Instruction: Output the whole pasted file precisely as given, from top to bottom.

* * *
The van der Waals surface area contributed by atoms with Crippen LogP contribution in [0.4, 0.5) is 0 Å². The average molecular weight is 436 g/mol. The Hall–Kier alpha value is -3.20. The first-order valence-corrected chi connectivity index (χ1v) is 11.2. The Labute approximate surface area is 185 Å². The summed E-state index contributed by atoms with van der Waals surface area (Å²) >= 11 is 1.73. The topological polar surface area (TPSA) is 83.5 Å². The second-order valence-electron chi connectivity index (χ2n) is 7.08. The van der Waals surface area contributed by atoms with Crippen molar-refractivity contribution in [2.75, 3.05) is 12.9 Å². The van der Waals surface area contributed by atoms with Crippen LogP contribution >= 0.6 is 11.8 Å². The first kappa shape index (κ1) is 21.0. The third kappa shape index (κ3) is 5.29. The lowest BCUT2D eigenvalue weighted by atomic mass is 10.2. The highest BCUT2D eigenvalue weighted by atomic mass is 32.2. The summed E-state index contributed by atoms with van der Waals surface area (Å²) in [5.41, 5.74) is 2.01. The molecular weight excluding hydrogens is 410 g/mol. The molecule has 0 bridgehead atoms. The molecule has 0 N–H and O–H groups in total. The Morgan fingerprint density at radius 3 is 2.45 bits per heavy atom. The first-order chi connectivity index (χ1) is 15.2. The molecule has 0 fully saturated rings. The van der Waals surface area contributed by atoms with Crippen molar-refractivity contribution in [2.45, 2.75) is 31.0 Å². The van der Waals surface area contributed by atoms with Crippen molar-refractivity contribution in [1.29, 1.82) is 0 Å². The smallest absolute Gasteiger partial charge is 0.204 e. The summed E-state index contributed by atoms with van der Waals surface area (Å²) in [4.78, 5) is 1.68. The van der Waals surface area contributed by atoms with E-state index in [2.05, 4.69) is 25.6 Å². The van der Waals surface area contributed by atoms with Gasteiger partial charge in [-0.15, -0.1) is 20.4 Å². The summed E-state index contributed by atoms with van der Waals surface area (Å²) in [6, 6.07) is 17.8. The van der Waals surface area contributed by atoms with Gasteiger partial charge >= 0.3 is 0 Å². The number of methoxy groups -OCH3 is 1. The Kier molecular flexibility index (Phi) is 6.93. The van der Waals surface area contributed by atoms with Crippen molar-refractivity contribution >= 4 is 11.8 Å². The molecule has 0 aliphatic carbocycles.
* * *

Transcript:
The van der Waals surface area contributed by atoms with Crippen LogP contribution in [0.4, 0.5) is 0 Å². The average molecular weight is 436 g/mol. The Hall–Kier alpha value is -3.20. The first-order valence-corrected chi connectivity index (χ1v) is 11.2. The Labute approximate surface area is 185 Å². The summed E-state index contributed by atoms with van der Waals surface area (Å²) >= 11 is 1.73. The topological polar surface area (TPSA) is 83.5 Å². The second-order valence-electron chi connectivity index (χ2n) is 7.08. The van der Waals surface area contributed by atoms with Crippen molar-refractivity contribution in [2.75, 3.05) is 12.9 Å². The van der Waals surface area contributed by atoms with Crippen LogP contribution >= 0.6 is 11.8 Å². The first kappa shape index (κ1) is 21.0. The third kappa shape index (κ3) is 5.29. The lowest BCUT2D eigenvalue weighted by atomic mass is 10.2. The highest BCUT2D eigenvalue weighted by atomic mass is 32.2. The summed E-state index contributed by atoms with van der Waals surface area (Å²) in [5.41, 5.74) is 2.01. The molecular weight excluding hydrogens is 410 g/mol. The molecule has 0 bridgehead atoms. The molecule has 0 N–H and O–H groups in total. The Morgan fingerprint density at radius 3 is 2.45 bits per heavy atom. The first-order chi connectivity index (χ1) is 15.2. The molecule has 0 fully saturated rings. The van der Waals surface area contributed by atoms with Crippen molar-refractivity contribution in [2.45, 2.75) is 31.0 Å². The van der Waals surface area contributed by atoms with Crippen molar-refractivity contribution in [1.29, 1.82) is 0 Å². The smallest absolute Gasteiger partial charge is 0.204 e. The summed E-state index contributed by atoms with van der Waals surface area (Å²) in [4.78, 5) is 1.68. The van der Waals surface area contributed by atoms with E-state index in [2.05, 4.69) is 25.6 Å². The van der Waals surface area contributed by atoms with Gasteiger partial charge in [-0.15, -0.1) is 20.4 Å². The summed E-state index contributed by atoms with van der Waals surface area (Å²) in [6, 6.07) is 17.8. The van der Waals surface area contributed by atoms with Gasteiger partial charge >= 0.3 is 0 Å². The number of methoxy groups -OCH3 is 1. The Kier molecular flexibility index (Phi) is 6.93. The van der Waals surface area contributed by atoms with Crippen molar-refractivity contribution >= 4 is 11.8 Å². The molecule has 0 aliphatic carbocycles.